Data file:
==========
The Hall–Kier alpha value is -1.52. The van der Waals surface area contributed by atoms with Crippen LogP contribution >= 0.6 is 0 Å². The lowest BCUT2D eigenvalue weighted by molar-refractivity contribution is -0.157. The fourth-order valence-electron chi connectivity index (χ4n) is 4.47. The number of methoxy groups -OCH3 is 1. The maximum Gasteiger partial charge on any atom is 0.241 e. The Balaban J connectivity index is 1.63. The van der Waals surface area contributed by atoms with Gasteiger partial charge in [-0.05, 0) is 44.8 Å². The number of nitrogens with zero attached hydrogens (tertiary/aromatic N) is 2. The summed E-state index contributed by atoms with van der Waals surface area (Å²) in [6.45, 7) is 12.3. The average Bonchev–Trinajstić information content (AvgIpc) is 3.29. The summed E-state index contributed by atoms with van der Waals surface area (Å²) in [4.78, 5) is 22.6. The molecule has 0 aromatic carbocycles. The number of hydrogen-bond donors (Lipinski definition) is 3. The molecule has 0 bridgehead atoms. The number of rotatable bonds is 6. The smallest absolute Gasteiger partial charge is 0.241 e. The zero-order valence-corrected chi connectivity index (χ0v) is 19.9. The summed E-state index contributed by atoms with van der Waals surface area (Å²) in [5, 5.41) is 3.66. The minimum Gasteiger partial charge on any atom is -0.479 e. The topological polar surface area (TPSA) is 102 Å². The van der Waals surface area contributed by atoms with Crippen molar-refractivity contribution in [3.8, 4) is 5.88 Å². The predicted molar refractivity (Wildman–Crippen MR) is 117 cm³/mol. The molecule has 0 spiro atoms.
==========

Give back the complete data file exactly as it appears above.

The Hall–Kier alpha value is -1.52. The van der Waals surface area contributed by atoms with Crippen LogP contribution >= 0.6 is 0 Å². The lowest BCUT2D eigenvalue weighted by molar-refractivity contribution is -0.157. The fourth-order valence-electron chi connectivity index (χ4n) is 4.47. The number of methoxy groups -OCH3 is 1. The maximum Gasteiger partial charge on any atom is 0.241 e. The Balaban J connectivity index is 1.63. The van der Waals surface area contributed by atoms with Gasteiger partial charge in [-0.05, 0) is 44.8 Å². The number of nitrogens with zero attached hydrogens (tertiary/aromatic N) is 2. The summed E-state index contributed by atoms with van der Waals surface area (Å²) in [6.45, 7) is 12.3. The average Bonchev–Trinajstić information content (AvgIpc) is 3.29. The summed E-state index contributed by atoms with van der Waals surface area (Å²) in [4.78, 5) is 22.6. The molecule has 0 aromatic carbocycles. The number of hydrogen-bond donors (Lipinski definition) is 3. The molecule has 0 bridgehead atoms. The number of rotatable bonds is 6. The smallest absolute Gasteiger partial charge is 0.241 e. The zero-order valence-corrected chi connectivity index (χ0v) is 19.9. The summed E-state index contributed by atoms with van der Waals surface area (Å²) in [5, 5.41) is 3.66. The minimum Gasteiger partial charge on any atom is -0.479 e. The topological polar surface area (TPSA) is 102 Å². The van der Waals surface area contributed by atoms with Crippen molar-refractivity contribution in [3.8, 4) is 5.88 Å². The predicted molar refractivity (Wildman–Crippen MR) is 117 cm³/mol. The molecule has 0 spiro atoms.